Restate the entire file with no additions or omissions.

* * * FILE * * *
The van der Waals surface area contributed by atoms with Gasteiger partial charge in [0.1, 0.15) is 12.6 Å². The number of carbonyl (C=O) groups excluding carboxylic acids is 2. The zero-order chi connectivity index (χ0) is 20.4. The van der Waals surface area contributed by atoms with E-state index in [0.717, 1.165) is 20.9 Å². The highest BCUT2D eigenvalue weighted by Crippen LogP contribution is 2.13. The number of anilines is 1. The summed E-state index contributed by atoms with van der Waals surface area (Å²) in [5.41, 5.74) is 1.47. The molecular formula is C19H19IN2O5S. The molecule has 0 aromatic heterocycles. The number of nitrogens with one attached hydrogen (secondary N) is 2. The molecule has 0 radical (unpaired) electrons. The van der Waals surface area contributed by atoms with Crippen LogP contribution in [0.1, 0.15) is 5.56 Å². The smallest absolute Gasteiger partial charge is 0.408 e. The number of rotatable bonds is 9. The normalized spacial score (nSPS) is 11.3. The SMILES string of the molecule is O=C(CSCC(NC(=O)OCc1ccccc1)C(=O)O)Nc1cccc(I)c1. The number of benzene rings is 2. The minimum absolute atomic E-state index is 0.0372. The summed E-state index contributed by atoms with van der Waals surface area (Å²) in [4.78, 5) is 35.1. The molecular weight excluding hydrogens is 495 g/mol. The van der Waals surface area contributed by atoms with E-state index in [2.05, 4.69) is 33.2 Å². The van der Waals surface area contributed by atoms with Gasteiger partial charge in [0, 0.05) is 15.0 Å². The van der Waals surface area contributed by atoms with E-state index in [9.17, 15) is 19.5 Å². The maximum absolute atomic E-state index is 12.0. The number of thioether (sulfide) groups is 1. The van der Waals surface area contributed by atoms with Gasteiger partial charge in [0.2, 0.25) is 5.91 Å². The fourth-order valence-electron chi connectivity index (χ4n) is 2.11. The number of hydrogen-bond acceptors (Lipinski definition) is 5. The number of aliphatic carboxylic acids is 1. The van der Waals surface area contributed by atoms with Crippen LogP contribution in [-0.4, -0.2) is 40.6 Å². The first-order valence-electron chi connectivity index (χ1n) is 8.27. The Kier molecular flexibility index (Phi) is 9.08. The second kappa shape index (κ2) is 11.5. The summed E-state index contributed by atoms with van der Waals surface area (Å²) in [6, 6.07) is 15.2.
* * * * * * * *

The van der Waals surface area contributed by atoms with Gasteiger partial charge in [0.1, 0.15) is 12.6 Å². The number of carbonyl (C=O) groups excluding carboxylic acids is 2. The zero-order chi connectivity index (χ0) is 20.4. The van der Waals surface area contributed by atoms with E-state index in [0.717, 1.165) is 20.9 Å². The highest BCUT2D eigenvalue weighted by Crippen LogP contribution is 2.13. The number of anilines is 1. The summed E-state index contributed by atoms with van der Waals surface area (Å²) in [5.41, 5.74) is 1.47. The molecular formula is C19H19IN2O5S. The molecule has 0 aromatic heterocycles. The number of nitrogens with one attached hydrogen (secondary N) is 2. The molecule has 0 radical (unpaired) electrons. The van der Waals surface area contributed by atoms with Crippen LogP contribution in [0.1, 0.15) is 5.56 Å². The smallest absolute Gasteiger partial charge is 0.408 e. The number of rotatable bonds is 9. The normalized spacial score (nSPS) is 11.3. The SMILES string of the molecule is O=C(CSCC(NC(=O)OCc1ccccc1)C(=O)O)Nc1cccc(I)c1. The number of benzene rings is 2. The minimum absolute atomic E-state index is 0.0372. The summed E-state index contributed by atoms with van der Waals surface area (Å²) in [4.78, 5) is 35.1. The molecular weight excluding hydrogens is 495 g/mol. The van der Waals surface area contributed by atoms with E-state index in [2.05, 4.69) is 33.2 Å². The van der Waals surface area contributed by atoms with Gasteiger partial charge in [0, 0.05) is 15.0 Å². The van der Waals surface area contributed by atoms with E-state index in [9.17, 15) is 19.5 Å². The maximum absolute atomic E-state index is 12.0. The number of thioether (sulfide) groups is 1. The van der Waals surface area contributed by atoms with Gasteiger partial charge in [0.2, 0.25) is 5.91 Å². The fourth-order valence-electron chi connectivity index (χ4n) is 2.11. The number of hydrogen-bond acceptors (Lipinski definition) is 5. The number of aliphatic carboxylic acids is 1. The van der Waals surface area contributed by atoms with Crippen LogP contribution in [-0.4, -0.2) is 40.6 Å². The first-order valence-electron chi connectivity index (χ1n) is 8.27. The Kier molecular flexibility index (Phi) is 9.08. The second kappa shape index (κ2) is 11.5. The summed E-state index contributed by atoms with van der Waals surface area (Å²) in [6, 6.07) is 15.2.